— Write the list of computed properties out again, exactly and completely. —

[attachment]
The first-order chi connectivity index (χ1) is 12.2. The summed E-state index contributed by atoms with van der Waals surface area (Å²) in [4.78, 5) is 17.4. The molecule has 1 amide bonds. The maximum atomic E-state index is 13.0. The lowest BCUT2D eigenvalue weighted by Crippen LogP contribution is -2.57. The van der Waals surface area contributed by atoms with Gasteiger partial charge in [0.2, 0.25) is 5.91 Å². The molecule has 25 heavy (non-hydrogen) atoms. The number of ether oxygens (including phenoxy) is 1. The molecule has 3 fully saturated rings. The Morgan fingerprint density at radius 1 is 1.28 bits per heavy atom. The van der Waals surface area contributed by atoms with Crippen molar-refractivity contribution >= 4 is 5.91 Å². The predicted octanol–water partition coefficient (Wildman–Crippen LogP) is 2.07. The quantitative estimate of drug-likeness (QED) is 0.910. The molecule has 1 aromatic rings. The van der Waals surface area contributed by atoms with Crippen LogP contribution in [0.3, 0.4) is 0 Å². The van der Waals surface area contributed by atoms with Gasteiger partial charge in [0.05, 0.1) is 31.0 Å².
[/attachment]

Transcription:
The first-order chi connectivity index (χ1) is 12.2. The summed E-state index contributed by atoms with van der Waals surface area (Å²) in [4.78, 5) is 17.4. The molecule has 1 amide bonds. The maximum atomic E-state index is 13.0. The lowest BCUT2D eigenvalue weighted by Crippen LogP contribution is -2.57. The van der Waals surface area contributed by atoms with Gasteiger partial charge in [0.2, 0.25) is 5.91 Å². The molecule has 25 heavy (non-hydrogen) atoms. The number of ether oxygens (including phenoxy) is 1. The molecule has 3 fully saturated rings. The Morgan fingerprint density at radius 1 is 1.28 bits per heavy atom. The van der Waals surface area contributed by atoms with Crippen molar-refractivity contribution >= 4 is 5.91 Å². The predicted octanol–water partition coefficient (Wildman–Crippen LogP) is 2.07. The quantitative estimate of drug-likeness (QED) is 0.910. The molecule has 1 aromatic rings. The van der Waals surface area contributed by atoms with Crippen LogP contribution in [0.3, 0.4) is 0 Å². The van der Waals surface area contributed by atoms with Gasteiger partial charge in [0.05, 0.1) is 31.0 Å².